• having formal authority over,
  • trusting,
  • collaborating,
  • lobbying,
  • competing with,
  • knowing,
  • sending emails to,
  • having illicit affair with,
  • committing crimes together…

There are so many different ways in which actors can be connected. Most network analysis studies that I see just look at one kind of link. Often this is even as generic as claiming that one actor is “connected” to the other. Which, see above, can mean a lot of different things. When I map networks I like looking at the tension between the different kinds of connections between people. A classic one would be looking at how formal hierarchies and family connections impact on the influence of actors on policy outcomes. I have found that very often in Net-Mapping we revert to a number of standard links: Formal authority, formal money flows, flows of information and something like giving advice, lobbying or putting pressure on others. But I have also found that sometimes choosing unusual links, such as “who tortures whom?” can be very insightful (hopefully that is not the case at your office…). Also, combining links of very different kinds can help you get new insights about a system: When talking about preventing HIV, how about adding a material flow, instead of just asking how the information flows throught the system, follow the flow of condoms as well and find out whether they reach those who have gotten the information they need that makes them want to use condoms. Also, adding a negative linke, such as conflict, can add new insights and help you be more strategic. The is no “right” kind of link you absolutely have to ask about, in any study I could come up with, if not hundreds, at least ten different kinds of links that make a lot of sense. The right links to look at are those that will give you unexpected insights. And if you are looking at more than one kind of link at a time, make them as different from each other as possible.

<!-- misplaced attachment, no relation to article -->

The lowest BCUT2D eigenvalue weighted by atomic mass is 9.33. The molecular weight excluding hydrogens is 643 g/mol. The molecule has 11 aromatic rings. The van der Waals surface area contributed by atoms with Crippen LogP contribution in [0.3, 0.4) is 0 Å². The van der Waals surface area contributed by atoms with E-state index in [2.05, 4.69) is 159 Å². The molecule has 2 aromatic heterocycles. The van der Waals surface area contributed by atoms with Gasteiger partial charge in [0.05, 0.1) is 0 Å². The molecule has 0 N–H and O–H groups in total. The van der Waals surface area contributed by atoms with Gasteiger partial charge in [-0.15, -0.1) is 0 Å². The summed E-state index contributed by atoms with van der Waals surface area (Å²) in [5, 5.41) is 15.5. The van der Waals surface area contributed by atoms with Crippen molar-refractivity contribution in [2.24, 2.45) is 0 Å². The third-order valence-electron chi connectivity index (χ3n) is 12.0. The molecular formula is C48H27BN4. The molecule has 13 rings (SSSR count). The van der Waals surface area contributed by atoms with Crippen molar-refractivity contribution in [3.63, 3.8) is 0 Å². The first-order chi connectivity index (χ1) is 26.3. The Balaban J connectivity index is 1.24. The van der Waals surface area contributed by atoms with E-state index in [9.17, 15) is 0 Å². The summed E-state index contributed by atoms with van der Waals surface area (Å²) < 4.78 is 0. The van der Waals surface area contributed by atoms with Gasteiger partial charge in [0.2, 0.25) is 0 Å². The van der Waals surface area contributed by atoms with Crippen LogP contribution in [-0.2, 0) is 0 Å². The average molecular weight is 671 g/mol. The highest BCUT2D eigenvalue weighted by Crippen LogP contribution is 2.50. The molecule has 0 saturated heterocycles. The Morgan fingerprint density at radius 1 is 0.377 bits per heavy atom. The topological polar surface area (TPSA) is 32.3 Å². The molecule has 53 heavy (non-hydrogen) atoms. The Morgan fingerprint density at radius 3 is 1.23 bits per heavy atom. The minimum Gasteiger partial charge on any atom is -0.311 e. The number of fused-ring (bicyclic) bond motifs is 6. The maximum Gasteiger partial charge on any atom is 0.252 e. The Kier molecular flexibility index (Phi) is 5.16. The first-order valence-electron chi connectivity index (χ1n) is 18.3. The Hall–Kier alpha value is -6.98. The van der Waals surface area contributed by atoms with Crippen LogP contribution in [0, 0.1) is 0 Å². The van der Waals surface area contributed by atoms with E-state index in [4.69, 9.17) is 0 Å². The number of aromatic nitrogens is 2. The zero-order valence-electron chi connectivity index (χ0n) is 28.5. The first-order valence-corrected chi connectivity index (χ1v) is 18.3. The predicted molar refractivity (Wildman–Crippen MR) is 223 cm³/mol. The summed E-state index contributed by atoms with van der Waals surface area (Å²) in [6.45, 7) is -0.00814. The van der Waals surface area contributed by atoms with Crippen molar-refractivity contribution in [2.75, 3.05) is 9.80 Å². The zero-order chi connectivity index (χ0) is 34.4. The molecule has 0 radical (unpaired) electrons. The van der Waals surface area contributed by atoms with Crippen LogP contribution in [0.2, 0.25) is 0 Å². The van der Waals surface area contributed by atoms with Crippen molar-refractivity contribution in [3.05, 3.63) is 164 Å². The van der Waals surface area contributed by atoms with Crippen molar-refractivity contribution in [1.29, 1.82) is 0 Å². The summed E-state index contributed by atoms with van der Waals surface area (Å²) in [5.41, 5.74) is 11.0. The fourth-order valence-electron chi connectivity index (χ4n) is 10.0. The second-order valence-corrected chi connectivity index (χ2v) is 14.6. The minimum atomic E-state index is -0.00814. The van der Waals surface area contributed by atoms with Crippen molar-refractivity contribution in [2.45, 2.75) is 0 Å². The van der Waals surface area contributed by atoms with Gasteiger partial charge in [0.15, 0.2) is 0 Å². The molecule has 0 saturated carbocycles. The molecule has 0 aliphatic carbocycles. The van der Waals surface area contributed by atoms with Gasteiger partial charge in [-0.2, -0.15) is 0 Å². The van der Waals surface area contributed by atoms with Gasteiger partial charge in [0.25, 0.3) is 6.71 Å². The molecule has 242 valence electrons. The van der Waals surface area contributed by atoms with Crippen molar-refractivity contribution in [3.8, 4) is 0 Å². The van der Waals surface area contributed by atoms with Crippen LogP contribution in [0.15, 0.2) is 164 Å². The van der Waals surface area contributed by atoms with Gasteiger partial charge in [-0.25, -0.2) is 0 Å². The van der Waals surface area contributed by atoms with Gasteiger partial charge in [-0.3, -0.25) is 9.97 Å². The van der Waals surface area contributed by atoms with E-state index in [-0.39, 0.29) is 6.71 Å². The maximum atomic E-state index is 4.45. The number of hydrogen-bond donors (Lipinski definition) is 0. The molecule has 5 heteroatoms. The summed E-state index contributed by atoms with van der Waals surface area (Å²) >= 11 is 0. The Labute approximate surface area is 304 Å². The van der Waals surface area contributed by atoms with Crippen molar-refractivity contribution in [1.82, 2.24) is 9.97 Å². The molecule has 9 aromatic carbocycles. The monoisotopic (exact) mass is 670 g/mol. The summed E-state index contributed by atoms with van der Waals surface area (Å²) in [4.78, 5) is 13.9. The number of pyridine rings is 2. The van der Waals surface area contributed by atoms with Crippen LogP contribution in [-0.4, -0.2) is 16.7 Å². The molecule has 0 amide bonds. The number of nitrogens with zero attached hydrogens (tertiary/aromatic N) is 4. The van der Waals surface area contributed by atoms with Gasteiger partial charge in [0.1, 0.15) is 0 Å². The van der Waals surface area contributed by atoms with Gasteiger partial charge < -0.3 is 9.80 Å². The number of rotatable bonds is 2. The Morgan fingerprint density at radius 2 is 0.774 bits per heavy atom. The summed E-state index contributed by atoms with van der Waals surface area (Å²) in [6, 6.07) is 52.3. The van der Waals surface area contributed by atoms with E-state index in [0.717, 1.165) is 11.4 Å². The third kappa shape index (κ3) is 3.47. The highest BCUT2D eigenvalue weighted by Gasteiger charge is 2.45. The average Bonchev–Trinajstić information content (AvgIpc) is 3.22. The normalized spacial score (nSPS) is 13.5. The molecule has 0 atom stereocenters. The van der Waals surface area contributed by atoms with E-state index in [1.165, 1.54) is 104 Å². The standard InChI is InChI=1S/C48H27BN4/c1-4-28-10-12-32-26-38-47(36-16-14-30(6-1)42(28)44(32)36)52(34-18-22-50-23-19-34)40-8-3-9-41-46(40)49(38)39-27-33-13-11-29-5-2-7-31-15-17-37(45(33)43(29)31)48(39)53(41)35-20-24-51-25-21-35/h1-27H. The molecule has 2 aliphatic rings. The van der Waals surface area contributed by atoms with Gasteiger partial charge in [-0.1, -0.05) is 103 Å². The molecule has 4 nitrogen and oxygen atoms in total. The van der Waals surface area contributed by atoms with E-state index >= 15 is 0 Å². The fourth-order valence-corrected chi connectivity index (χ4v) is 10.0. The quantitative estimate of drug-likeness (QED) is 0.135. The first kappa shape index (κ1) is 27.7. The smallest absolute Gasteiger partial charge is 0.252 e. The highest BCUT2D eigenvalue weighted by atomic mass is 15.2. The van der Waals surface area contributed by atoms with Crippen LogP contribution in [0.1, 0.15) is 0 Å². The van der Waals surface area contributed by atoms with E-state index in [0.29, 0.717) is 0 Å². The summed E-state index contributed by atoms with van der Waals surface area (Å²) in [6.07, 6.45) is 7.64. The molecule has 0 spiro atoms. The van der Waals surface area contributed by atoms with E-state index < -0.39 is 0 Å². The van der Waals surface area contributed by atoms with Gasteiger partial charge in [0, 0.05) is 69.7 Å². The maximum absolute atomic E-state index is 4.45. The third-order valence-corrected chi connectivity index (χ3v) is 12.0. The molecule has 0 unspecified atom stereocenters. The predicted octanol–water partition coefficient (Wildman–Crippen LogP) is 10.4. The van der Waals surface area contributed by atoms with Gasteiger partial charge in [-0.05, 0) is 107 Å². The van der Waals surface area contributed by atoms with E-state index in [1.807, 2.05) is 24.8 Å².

Net-Map Manual in Portuguese!

I am thrilled to add a Portuguese version of the Net-Map manual to this blog. Please read, share and use it! And tell me about your experience.

Many thanks to

for putting so much work in the translation.

Net-Map at the ShareFair in Rome

Dear Net-Mappers, current and future, it’s a pleasure and honour to write my first post on this blog.
I went to the ShareFair in Rome last week and I spread the word about Net-Map like not even compulsive gossipers could do 😉
Together with Natalie Campbell of we ran a workshop on the first day and then I gave 2 introductory talks about it.
Here you are a detailed report and for those who wish to hear my take on Net-Map “wonders”, you can watch this:

Sign up for the Net-Map Summer School in Italy!

Net-Map proudly presents… [drumroll]:

The first ever Net-Map Summer School in Vicenza, Italy.

We will offer two beginners classes on the 20-21 of June and the 27-28 of June, where you will learn how to use Net-Map to understand complex and messy issues that involve many different actors with different goals, formal and informal links and different levels of influence. We will use your own case studies to learn the method and prepare your first Net-Map intervention with you. As an extra bonus you are entitled to 1 hour phone/skype conversation with me (Eva Schiffer, the inventor of Net-Map) within 6 months after the class, to help you implement this intervention.